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International

Rotary partnership builds agri-business skills in Senegal

Rotary partnership builds agri-business skills in Senegal

Lanark Rotary in Scotland has been working with young entrepreneurs in West Africa to help them get on their feet.

Last year, the central Scotland club supported Y CARE International with a £1,500 donation to support the charity’s work with the Senegal Food Security programme.

This donation was matched funded by Y Care International providing £3,000 to support the first phase of the project.

The charity is working in Casamance province, once known as ‚Äėthe bread basket of Senegal‚Äô.

Last year, the central Scotland club supported Y CARE International with a £1,500 donation to support the charity’s work with the Senegal Food Security programme.

This is because of the combination of extreme poverty, reduced rainfall due to climate change, and civil war, which has resulted in a loss of arable agricultural land, unemployment and deforestation.

Forty-seven per cent of people live in poverty in the region and are undernourished. With a failing economy, there is high youth unemployment, with rural to urban migration as youngsters seek work.

With the Rotarians’ cash, the first phrase of the project, which was completed last August, created a new generation of young entrepreneurs in Casamance province.

The YMCA in Senegal has been instrumental in training 400 young people on breeding, field crops and processing products of plant origin.

After a two-week introductory course at an agricultural camp, the trainees graduated to incubation farms for up to three months of further training.

Youth mentors have been appointed to cascade the knowledge to other young people in local communities.

As a result, around 195 young entrepreneurs have set up their own businesses, some forming co-operatives.

These agricultural training programmes are enabling young people to grow, preserve and market their produce.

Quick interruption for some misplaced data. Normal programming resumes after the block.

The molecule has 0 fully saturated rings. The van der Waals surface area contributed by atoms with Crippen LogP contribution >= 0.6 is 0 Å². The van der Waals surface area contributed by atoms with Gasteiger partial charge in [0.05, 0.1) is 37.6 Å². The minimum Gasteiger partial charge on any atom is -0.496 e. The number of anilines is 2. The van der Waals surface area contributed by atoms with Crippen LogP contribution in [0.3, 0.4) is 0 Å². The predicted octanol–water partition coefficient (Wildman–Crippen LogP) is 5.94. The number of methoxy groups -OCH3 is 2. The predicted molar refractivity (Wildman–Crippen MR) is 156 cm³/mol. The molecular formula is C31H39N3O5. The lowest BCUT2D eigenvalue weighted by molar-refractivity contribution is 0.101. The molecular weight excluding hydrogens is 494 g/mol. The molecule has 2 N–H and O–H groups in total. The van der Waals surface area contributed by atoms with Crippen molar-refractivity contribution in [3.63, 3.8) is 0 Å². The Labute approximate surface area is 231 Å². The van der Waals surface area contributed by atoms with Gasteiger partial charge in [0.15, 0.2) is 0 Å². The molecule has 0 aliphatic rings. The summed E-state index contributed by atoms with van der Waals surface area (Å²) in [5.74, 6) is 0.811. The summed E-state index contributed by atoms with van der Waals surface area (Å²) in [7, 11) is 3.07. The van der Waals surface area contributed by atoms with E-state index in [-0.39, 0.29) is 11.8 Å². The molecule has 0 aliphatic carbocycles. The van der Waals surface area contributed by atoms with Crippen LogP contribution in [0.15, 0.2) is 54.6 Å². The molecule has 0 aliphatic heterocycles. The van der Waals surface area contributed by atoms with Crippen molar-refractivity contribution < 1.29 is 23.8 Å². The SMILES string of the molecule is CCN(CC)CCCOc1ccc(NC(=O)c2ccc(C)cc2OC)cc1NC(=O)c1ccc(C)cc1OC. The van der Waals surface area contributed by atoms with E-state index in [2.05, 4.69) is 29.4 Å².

The production of sustainable crops such as corn, soy rice, potatoes, and peanuts are able to feed families and communities.

Growing food has empowered young people, particularly women, who can provide the food which their families and the community desperately needs.

As a result, around 195 young entrepreneurs have set up their own businesses, some forming co-operatives.

The programme is also about educating and empowering women, while improving child health and nutrition in the region.

Education has also reduced the impact of climate change on agriculture and restored deforested mangrove swamps.

Phase two of the project, which runs until February 2023, has begun with the construction of a learning centre. These will host after-school clubs for youngsters during COVID-19 helping them with homework.

“Y Care International, the YMCA, partner organisations and other stakeholders have had to invest significant efforts to catch up on delays due to the Covid-19 pandemic.

‚ÄúThe total cost of the budget for phase one was ¬£881,577,‚ÄĚ said Elizabeth Hunter from Lanark Rotary

‚ÄúThere is still much optimism that there will be new ways of working to sustain existing programmes including the Senegal Food Security programme.‚ÄĚ